Wednesday, June 11, 2008

Time to uphold or reform abortion law?

New Zealand’s present abortion laws are based around the 1977 Abortion, Contraception and Sterilisation Act.. This law does not confer or recognise a legal right to life for an unborn child until that child is a person, and that abortions can only be granted on the grounds of serious damage to the mother's life or health. Yet many have claimed that this country has abortion on demand. Right To Life is one such group - except they went to court over it.

Right to Life's lawyer said that the Abortion Supervisory Committee (ASC) was not supervising the work of certifying consultants as it should and that had led to abortion on request. The High Court pretty much agreed. Justice Millar said.
There is reason to doubt the lawfulness of many abortions authorised by certifying consultants. Indeed, the Committee itself has stated that the law is being used more liberally than Parliament intended.
The full judgement is here [PDF]

The court found that the ASC has failed to use its powers under the law - powers to review or scrutinise the decisions of certifying consultants. The Committee is responsible for reviewing all the provisions of the abortion law, and the operation and effect of those provisions in practice and it is not doing its job properly.

Instead it has been hiding behind what has now been confirmed as a misinterpretation, of case law on s187a of the Contraception, Sterilisation and Abortion Act, which states an abortion can only be done if it affects the life or health of the women. The ASC claims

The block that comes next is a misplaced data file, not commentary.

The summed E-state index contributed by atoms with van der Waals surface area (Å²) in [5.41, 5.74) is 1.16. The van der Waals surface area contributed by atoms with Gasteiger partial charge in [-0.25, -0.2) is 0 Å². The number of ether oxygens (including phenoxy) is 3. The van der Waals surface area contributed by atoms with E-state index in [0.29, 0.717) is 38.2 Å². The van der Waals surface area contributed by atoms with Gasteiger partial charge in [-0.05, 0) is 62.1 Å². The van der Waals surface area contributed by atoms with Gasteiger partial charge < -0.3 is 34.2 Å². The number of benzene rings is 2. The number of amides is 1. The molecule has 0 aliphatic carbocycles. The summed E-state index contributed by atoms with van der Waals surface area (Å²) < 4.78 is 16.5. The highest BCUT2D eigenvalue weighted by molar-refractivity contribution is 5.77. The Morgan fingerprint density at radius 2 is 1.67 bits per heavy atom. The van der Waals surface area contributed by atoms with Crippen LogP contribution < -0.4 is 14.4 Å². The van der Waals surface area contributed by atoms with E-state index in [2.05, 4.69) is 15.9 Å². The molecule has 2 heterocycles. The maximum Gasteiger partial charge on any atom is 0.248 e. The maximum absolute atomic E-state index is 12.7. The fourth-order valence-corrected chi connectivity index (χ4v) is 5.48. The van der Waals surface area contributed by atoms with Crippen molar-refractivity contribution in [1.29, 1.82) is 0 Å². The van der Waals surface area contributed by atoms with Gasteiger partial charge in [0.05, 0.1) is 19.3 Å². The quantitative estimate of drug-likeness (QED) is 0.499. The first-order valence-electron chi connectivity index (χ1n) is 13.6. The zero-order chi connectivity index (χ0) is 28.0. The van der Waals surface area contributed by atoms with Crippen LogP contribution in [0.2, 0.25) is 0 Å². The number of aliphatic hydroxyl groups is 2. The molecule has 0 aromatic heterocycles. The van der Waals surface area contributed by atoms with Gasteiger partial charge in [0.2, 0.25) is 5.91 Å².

...the wording has claimed to have a defacto liberal interpretation. Case law does not refute this understanding. The Supervisory Committee therefore has no choice but to accept that this is the intent.
Not any more. And this is why Right To Life has opened up a can of worms. The Courts have instructed the ASC that the law must be applied consistently, to the letter of the law, not some liberal interpretation of it - although it refused to comment on that application.

However, if a doctor takes the view of the ASC, in that he does not believe the abortion to be lawful as Parliament intended, he could get up to seven year's imprisonment if convicted - because he clearly believes it to be an unlawful - albeit acceptable - interpretation of the Act.

Currently ,women aged 20-24 have 70 percent of abortions. In 2006, 11 percent of women who had an abortion had two or more abortions, . And 43% of all women who had abortions had used contraception.

Abortion costs taxpayers millions - each abortion cost $850 before 14 weeks and $1,650 after. The question now is what happens next? Taxpayer funded abortion on demand sanctioned by law, or parliamentary approved lawbreaking by its failure to do anything about it - ie. the law of common sense. Craig Young has posted his views on the matter, saying current laws are expensive, unrealistic, punitive,complicated, outdated, disempowering, undemocratic, inequitable and ineffective.

Parliament has also ensured that its laws are a farce. At the very least the Government should examine the relationship between abortion and depression, anxiety and substance abuse, but it refuses to even do that.




Blogger Steve Withers said...

Theres should be abortion on demand up to 12 or perhaps 16 weeks. After that, go buy some nappies.

The last thing anyone needs now is to make criminals of potentially desperate women who will have abortions anyway - as they used to and always have. Women died unnecessarily. A fetus isn't remotely viable until long after 16 weeks.

June 11, 2008 at 11:29 AM  
Blogger ng2000 said...

Another resource for you:

September 14, 2008 at 2:39 PM  

Post a Comment

Subscribe to Post Comments [Atom]

<< Home

Powered by Blogger

Clicky Web Analytics